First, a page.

On March 5, 2021, Governor Henry McMaster issued an executive order mandating all non-essential state employees to return to the office in person. On March 30, the American Civil Liberties Union and the ACLU of South Carolina, sent a letter urging Governor McMaster to take immediate action and rescind the executive order, or at minimum, delay the return date to in-person work until the end of the school year, and allow agencies to grant employees any and all individualized reasonable accommodations. When the Governor failed to respond by April 1, the ACLU, joined by the ACLU South Carolina and the law firm of Bloodgood & Sanders LLC, filed a lawsuit challenging the executive order as exceeding the Governor's emergency authority.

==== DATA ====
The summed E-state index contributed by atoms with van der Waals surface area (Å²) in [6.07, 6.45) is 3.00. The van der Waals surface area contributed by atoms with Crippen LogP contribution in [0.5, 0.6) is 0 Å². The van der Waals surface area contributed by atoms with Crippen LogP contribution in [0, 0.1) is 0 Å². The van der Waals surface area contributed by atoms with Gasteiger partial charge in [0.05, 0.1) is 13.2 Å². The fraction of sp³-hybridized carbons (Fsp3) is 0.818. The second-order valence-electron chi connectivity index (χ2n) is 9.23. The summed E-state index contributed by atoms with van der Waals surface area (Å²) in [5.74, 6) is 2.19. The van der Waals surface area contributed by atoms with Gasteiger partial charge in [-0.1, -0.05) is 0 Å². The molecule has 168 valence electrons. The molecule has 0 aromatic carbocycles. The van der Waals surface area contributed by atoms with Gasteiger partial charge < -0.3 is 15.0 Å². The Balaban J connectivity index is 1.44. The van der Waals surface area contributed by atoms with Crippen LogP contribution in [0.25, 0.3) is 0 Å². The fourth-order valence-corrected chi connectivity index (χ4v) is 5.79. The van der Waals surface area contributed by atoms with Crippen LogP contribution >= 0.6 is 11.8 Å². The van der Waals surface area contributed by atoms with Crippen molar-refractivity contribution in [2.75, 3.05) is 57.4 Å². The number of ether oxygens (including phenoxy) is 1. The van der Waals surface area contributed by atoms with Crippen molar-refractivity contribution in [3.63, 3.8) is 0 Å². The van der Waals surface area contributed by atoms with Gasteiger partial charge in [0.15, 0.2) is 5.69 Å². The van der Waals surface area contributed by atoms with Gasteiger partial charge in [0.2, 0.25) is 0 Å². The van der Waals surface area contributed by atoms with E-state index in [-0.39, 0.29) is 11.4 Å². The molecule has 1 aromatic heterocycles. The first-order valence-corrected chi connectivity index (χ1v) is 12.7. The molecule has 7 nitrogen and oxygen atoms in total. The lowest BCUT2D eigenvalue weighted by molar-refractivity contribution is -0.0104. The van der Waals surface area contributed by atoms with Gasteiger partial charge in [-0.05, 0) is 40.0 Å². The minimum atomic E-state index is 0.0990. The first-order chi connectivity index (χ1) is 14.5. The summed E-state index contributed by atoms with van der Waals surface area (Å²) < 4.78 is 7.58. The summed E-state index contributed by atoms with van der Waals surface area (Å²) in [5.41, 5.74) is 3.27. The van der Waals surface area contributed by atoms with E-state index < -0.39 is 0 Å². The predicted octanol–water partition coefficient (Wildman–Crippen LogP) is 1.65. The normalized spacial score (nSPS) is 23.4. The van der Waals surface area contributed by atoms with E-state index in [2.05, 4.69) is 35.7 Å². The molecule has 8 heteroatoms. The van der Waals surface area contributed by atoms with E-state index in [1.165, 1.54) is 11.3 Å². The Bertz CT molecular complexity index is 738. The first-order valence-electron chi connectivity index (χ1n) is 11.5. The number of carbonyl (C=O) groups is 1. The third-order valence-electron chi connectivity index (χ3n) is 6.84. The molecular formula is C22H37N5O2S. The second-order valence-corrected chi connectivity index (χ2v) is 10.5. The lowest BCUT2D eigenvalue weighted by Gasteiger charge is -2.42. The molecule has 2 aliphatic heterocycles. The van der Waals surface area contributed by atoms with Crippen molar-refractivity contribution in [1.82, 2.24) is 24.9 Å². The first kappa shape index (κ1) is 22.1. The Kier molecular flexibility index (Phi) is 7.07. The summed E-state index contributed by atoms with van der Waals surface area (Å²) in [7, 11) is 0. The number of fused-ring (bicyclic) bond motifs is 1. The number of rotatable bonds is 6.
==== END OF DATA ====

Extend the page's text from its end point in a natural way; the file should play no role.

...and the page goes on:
The lawsuit was filed on behalf of a non-essential state employee and the ACLU of South Carolina on behalf of its members who are non-essential state employees. The lawsuit seeks an immediate injunction halting the operation of the discriminatory return-to-in-person-work requirement in the executive order. The suit argues that the executive order not only exceeds the governor's emergency authority because it does not protect the health and safety of state employees--and on the contrary, actively puts their health and safety at risk, ignoring the serious health risks posed by the ongoing COVID-19 pandemic, but also discriminates against women, who disproportionately bear caregiving responsibilities, and/or may be pregnant or breastfeeding and unable to get vaccinated, as well as people with disabilities, many of whom have been disproportionately impacted by COVID-19.  

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